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Bonding bill gains support

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ST. PAUL -- Minnesota already makes larger payments on its loans than state officials want, but many lawmakers propose borrowing still more money.

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And if a federal stimulus package includes money for state infrastructure, the pressure to borrow to fund public works projects will grow more.

As legislators get ready for their 2009 legislative session, there is a division about whether to pass a "bonding bill" to build and repair state buildings, roads and other infrastructure. Those supporting one say it would provide much-needed jobs during a recession unlike any the state has seen for decades.

Rep. Doug Magnus of Slayton is the rare Republican promoting a massive public works program, saying the state needs something like the federal Works Progress Administration that employed thousands of Minnesotans in the 1930s.

"A major initiative for a public works-type of a program is one area that we could put a lot of people to work," he said.

Magnus hopes money comes from Washington like it did for the WPA.

The state cannot afford to foot the entire bill, Magnus added, but "we certainly can be a partner in it."

The catch is that the state already has a bigger loan-repayment bill than its rules allow.

A long-standing rule - not a law - requires that no more than 3 percent of the state budget be used to repay interest on loans. Even if lawmakers do not approve more borrowing in 2009, the state exceeds that 3 percent figure.

Some say that means the state cannot launch a public works program. Others say that the jobs are so critical the state must break its own rule.

The Legislature's top public works expert, Sen. Keith Langseth, DFL-Glyndon, said lawmakers "can do what we decide to do."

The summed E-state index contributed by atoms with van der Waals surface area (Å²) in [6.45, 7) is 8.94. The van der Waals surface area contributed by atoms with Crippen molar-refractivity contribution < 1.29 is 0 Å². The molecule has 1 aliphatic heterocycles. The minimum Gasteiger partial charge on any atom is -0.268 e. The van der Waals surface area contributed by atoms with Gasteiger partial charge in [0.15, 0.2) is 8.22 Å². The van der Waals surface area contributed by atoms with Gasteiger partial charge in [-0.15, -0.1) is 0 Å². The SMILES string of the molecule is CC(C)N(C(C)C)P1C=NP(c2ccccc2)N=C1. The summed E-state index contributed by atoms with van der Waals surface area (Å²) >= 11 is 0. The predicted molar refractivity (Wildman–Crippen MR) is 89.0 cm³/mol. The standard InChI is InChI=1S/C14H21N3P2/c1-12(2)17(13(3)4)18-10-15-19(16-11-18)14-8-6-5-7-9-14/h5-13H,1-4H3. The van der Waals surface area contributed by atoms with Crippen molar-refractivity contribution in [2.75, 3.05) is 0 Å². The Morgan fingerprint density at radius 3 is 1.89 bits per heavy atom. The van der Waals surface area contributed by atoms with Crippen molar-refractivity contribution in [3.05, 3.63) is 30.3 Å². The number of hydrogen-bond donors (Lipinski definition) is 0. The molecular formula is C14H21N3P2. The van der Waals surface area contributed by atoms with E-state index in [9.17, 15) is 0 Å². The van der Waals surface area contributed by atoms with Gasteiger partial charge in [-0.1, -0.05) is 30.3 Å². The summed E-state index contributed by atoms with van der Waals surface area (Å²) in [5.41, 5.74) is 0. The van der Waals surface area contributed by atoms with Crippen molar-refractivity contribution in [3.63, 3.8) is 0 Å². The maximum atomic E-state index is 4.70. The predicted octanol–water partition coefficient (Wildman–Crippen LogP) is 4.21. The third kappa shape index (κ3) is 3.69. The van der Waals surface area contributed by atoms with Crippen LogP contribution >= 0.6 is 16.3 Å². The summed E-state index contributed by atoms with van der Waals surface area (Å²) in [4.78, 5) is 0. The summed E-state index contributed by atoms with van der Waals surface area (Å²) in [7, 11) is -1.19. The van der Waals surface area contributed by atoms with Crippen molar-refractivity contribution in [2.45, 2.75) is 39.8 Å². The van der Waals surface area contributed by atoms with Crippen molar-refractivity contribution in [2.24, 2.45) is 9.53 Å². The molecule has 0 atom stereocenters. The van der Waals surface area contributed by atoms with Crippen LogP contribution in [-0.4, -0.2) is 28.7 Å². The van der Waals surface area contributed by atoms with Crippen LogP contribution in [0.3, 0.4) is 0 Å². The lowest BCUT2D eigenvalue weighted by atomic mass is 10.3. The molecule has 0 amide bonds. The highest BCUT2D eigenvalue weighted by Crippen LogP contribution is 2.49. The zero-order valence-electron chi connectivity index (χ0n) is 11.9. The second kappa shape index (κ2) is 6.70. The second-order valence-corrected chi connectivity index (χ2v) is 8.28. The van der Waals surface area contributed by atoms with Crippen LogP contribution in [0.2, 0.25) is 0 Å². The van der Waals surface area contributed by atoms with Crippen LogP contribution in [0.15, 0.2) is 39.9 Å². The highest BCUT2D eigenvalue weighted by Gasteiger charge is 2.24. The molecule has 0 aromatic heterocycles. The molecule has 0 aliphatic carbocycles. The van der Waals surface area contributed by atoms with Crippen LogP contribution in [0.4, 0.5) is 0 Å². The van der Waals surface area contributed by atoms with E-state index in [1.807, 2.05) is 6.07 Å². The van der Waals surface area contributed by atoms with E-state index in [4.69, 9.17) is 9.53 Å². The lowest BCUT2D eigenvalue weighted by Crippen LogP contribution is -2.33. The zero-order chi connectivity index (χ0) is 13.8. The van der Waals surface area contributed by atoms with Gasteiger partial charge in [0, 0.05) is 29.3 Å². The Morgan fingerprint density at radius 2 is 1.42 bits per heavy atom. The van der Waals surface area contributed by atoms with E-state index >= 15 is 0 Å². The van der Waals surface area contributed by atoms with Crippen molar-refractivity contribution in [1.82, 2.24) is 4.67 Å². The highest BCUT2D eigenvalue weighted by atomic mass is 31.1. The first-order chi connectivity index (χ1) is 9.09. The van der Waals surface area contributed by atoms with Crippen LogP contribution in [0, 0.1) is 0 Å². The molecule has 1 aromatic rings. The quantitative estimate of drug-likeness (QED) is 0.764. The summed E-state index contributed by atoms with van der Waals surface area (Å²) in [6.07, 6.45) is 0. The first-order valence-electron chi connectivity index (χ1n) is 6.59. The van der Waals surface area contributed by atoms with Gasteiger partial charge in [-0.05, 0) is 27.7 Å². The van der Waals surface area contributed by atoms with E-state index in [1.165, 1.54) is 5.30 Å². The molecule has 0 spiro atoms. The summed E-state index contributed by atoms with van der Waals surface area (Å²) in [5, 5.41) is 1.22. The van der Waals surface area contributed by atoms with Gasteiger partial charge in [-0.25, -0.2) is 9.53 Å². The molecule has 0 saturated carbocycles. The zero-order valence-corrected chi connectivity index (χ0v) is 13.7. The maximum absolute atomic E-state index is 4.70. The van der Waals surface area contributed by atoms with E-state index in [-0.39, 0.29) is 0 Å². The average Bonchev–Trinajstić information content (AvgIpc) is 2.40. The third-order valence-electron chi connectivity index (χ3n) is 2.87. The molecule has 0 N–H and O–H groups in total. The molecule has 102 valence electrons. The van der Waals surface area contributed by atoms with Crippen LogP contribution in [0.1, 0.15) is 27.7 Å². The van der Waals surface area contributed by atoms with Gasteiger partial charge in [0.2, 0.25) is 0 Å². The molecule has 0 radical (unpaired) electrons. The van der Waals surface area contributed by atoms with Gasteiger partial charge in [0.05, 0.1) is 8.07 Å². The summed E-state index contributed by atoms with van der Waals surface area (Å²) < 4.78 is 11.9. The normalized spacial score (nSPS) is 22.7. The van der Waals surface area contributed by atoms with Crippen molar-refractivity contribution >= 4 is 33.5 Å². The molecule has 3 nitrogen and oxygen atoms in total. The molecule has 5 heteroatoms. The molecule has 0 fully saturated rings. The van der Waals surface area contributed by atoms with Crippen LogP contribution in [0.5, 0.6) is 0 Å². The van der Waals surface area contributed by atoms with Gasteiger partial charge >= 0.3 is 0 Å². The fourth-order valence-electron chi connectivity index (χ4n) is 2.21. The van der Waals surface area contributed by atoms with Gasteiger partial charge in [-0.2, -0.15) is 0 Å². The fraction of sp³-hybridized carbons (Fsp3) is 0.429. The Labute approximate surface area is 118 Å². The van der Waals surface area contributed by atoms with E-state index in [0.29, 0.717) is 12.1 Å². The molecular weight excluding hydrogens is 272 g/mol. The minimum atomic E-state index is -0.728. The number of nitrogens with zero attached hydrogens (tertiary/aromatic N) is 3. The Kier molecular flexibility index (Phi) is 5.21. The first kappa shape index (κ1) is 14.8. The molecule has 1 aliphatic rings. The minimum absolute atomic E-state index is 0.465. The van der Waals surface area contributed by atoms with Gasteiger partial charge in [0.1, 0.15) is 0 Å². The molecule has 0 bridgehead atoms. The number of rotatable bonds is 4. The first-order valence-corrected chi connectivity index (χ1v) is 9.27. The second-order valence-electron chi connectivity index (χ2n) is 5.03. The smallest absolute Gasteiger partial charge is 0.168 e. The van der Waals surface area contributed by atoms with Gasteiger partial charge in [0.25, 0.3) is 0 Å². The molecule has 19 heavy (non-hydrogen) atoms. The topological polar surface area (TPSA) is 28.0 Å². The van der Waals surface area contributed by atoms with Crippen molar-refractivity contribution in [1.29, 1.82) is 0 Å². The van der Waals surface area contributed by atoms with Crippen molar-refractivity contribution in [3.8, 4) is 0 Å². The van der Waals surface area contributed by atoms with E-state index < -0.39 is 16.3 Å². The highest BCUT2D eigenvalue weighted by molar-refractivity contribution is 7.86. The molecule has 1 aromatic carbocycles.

Advisers say the state should not be in danger of hurting its credit rating if its interest payments top 3 percent, Langseth said.

"We probably will wait and see what the federal government does," he added.

President-elect Barack Obama and many members of Congress want a federal stimulus package that includes money for states to launch construction projects such as wind farms and roads.

Langseth and Senate Majority Leader Larry Pogemiller, DFL-Minneapolis, said they will not let federal money slip away.

"There is going to be something in the way of bonding, some kind of stimulus there," Langseth promised.

The University of Minnesota system alone has $35 million in building preservation needs awaiting funding.

"This is the time to do a fix-up," Langseth said. "Really, you should be doing more of the bonding and building in hard times."

However, it is too early to predict what might be in a bonding bill.

A Republican member of the House bonding committee doesn't see eye to eye with Langseth.

"I don't see how we can do a bonding bill this year," Rep. Morrie Lanning of Moorhead said.

Getting federal money "is a pretty big 'if,'" he said. Besides that, he added, the federal government cannot afford to spend as much money as Obama would like.

"Some people are kind of licking their chops (hoping) a boatload of money is coming to the states," Lanning said. "I don't know how the federal government can continue to do that without creating more problems with the national economy."

However, Lanning left the door open to federal money: "If, in fact, that were to happen and we have an opportunity to make an investment, then we certainly should take a look at that."

An important variable in the budget debate will be the impact of a possible federal economic stimulus package pushed by the incoming Obama administration, Rep. Larry Howes, R-Walker, said.

If such a proposal helps to speed up states' planned public works projects, it could soften the Minnesota budget deficit and improve the state's job outlook.

"Will that change our picture?" Howes wondered of feds' action.

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